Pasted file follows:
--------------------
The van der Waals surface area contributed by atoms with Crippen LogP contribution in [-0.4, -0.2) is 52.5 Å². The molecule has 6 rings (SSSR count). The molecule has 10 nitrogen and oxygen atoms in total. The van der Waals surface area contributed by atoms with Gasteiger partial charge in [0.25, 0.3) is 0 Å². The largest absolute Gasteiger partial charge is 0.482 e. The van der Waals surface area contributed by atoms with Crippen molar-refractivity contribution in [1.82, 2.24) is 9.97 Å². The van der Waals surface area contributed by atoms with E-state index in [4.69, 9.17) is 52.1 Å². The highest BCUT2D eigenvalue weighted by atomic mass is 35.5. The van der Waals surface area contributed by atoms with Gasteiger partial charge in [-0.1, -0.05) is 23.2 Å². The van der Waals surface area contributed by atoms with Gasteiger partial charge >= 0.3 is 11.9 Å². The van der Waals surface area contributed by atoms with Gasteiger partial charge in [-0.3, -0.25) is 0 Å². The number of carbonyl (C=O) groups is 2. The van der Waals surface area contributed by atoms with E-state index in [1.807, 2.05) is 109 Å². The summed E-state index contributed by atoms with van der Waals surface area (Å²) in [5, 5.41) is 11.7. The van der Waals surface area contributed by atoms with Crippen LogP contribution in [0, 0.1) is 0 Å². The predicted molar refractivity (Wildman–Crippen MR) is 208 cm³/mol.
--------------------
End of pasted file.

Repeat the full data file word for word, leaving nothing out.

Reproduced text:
The van der Waals surface area contributed by atoms with Crippen LogP contribution in [-0.4, -0.2) is 52.5 Å². The molecule has 6 rings (SSSR count). The molecule has 10 nitrogen and oxygen atoms in total. The van der Waals surface area contributed by atoms with Gasteiger partial charge in [0.25, 0.3) is 0 Å². The largest absolute Gasteiger partial charge is 0.482 e. The van der Waals surface area contributed by atoms with Crippen molar-refractivity contribution in [1.82, 2.24) is 9.97 Å². The van der Waals surface area contributed by atoms with E-state index in [4.69, 9.17) is 52.1 Å². The highest BCUT2D eigenvalue weighted by atomic mass is 35.5. The van der Waals surface area contributed by atoms with Gasteiger partial charge in [-0.1, -0.05) is 23.2 Å². The van der Waals surface area contributed by atoms with Gasteiger partial charge >= 0.3 is 11.9 Å². The van der Waals surface area contributed by atoms with Gasteiger partial charge in [-0.3, -0.25) is 0 Å². The number of carbonyl (C=O) groups is 2. The van der Waals surface area contributed by atoms with E-state index in [1.807, 2.05) is 109 Å². The summed E-state index contributed by atoms with van der Waals surface area (Å²) in [5, 5.41) is 11.7. The van der Waals surface area contributed by atoms with Crippen LogP contribution in [0, 0.1) is 0 Å². The predicted molar refractivity (Wildman–Crippen MR) is 208 cm³/mol.